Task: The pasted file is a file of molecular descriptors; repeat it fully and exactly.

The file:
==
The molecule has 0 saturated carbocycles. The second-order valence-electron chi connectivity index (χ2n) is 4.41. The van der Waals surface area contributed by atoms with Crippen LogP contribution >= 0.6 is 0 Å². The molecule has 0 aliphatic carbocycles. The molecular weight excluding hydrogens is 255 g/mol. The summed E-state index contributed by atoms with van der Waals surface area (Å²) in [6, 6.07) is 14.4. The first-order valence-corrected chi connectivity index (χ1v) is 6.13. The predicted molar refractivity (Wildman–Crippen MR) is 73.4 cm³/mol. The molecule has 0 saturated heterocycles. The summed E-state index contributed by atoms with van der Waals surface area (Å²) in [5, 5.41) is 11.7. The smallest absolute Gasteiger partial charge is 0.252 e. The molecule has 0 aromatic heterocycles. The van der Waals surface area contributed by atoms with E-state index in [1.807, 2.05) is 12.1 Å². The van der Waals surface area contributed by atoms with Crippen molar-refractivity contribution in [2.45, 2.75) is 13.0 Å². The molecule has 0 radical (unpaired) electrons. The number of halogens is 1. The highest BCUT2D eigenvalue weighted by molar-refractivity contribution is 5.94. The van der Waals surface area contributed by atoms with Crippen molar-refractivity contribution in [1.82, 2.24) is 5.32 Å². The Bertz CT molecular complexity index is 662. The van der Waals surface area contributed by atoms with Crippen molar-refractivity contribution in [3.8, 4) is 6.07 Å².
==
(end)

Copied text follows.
The molecule has 0 saturated carbocycles. The second-order valence-electron chi connectivity index (χ2n) is 4.41. The van der Waals surface area contributed by atoms with Crippen LogP contribution >= 0.6 is 0 Å². The molecule has 0 aliphatic carbocycles. The molecular weight excluding hydrogens is 255 g/mol. The summed E-state index contributed by atoms with van der Waals surface area (Å²) in [6, 6.07) is 14.4. The first-order valence-corrected chi connectivity index (χ1v) is 6.13. The predicted molar refractivity (Wildman–Crippen MR) is 73.4 cm³/mol. The molecule has 0 saturated heterocycles. The summed E-state index contributed by atoms with van der Waals surface area (Å²) in [5, 5.41) is 11.7. The smallest absolute Gasteiger partial charge is 0.252 e. The molecule has 0 aromatic heterocycles. The van der Waals surface area contributed by atoms with E-state index in [1.807, 2.05) is 12.1 Å². The van der Waals surface area contributed by atoms with Crippen molar-refractivity contribution in [2.45, 2.75) is 13.0 Å². The molecule has 0 radical (unpaired) electrons. The number of halogens is 1. The highest BCUT2D eigenvalue weighted by molar-refractivity contribution is 5.94. The van der Waals surface area contributed by atoms with Crippen molar-refractivity contribution in [1.82, 2.24) is 5.32 Å². The Bertz CT molecular complexity index is 662. The van der Waals surface area contributed by atoms with Crippen molar-refractivity contribution in [3.8, 4) is 6.07 Å².